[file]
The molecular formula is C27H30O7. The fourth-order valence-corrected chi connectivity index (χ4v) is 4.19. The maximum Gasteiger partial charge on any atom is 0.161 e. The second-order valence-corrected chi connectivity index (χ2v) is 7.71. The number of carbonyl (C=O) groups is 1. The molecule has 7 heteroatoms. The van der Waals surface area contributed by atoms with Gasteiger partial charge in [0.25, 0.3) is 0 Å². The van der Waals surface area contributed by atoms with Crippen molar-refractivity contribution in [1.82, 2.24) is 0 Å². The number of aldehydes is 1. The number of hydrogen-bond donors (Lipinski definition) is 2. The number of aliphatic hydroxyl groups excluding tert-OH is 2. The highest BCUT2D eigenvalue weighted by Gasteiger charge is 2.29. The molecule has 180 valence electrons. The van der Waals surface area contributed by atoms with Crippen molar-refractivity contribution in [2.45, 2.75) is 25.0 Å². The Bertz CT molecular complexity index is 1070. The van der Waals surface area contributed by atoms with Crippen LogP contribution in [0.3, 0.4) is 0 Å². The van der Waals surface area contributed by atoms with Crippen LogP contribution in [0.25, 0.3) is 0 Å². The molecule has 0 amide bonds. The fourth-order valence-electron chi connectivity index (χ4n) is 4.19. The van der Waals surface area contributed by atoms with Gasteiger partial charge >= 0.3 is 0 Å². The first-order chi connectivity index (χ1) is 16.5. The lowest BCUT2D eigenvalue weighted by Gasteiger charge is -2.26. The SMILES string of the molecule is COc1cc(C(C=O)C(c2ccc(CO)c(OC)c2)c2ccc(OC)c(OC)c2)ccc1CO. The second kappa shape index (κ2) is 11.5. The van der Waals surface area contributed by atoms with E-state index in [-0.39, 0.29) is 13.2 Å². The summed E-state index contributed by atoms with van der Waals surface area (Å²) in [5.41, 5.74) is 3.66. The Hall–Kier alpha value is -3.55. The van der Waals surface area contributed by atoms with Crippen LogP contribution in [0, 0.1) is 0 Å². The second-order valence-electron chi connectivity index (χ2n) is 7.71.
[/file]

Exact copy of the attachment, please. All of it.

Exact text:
The molecular formula is C27H30O7. The fourth-order valence-corrected chi connectivity index (χ4v) is 4.19. The maximum Gasteiger partial charge on any atom is 0.161 e. The second-order valence-corrected chi connectivity index (χ2v) is 7.71. The number of carbonyl (C=O) groups is 1. The molecule has 7 heteroatoms. The van der Waals surface area contributed by atoms with Gasteiger partial charge in [0.25, 0.3) is 0 Å². The van der Waals surface area contributed by atoms with Crippen molar-refractivity contribution in [1.82, 2.24) is 0 Å². The number of aldehydes is 1. The number of hydrogen-bond donors (Lipinski definition) is 2. The number of aliphatic hydroxyl groups excluding tert-OH is 2. The highest BCUT2D eigenvalue weighted by Gasteiger charge is 2.29. The molecule has 180 valence electrons. The van der Waals surface area contributed by atoms with Crippen molar-refractivity contribution in [2.45, 2.75) is 25.0 Å². The Bertz CT molecular complexity index is 1070. The van der Waals surface area contributed by atoms with Crippen LogP contribution in [0.3, 0.4) is 0 Å². The van der Waals surface area contributed by atoms with Crippen LogP contribution in [0.25, 0.3) is 0 Å². The molecule has 0 amide bonds. The fourth-order valence-electron chi connectivity index (χ4n) is 4.19. The van der Waals surface area contributed by atoms with Gasteiger partial charge >= 0.3 is 0 Å². The first-order chi connectivity index (χ1) is 16.5. The lowest BCUT2D eigenvalue weighted by Gasteiger charge is -2.26. The SMILES string of the molecule is COc1cc(C(C=O)C(c2ccc(CO)c(OC)c2)c2ccc(OC)c(OC)c2)ccc1CO. The second kappa shape index (κ2) is 11.5. The van der Waals surface area contributed by atoms with E-state index in [-0.39, 0.29) is 13.2 Å². The summed E-state index contributed by atoms with van der Waals surface area (Å²) in [5.41, 5.74) is 3.66. The Hall–Kier alpha value is -3.55. The van der Waals surface area contributed by atoms with Crippen LogP contribution in [0, 0.1) is 0 Å². The second-order valence-electron chi connectivity index (χ2n) is 7.71.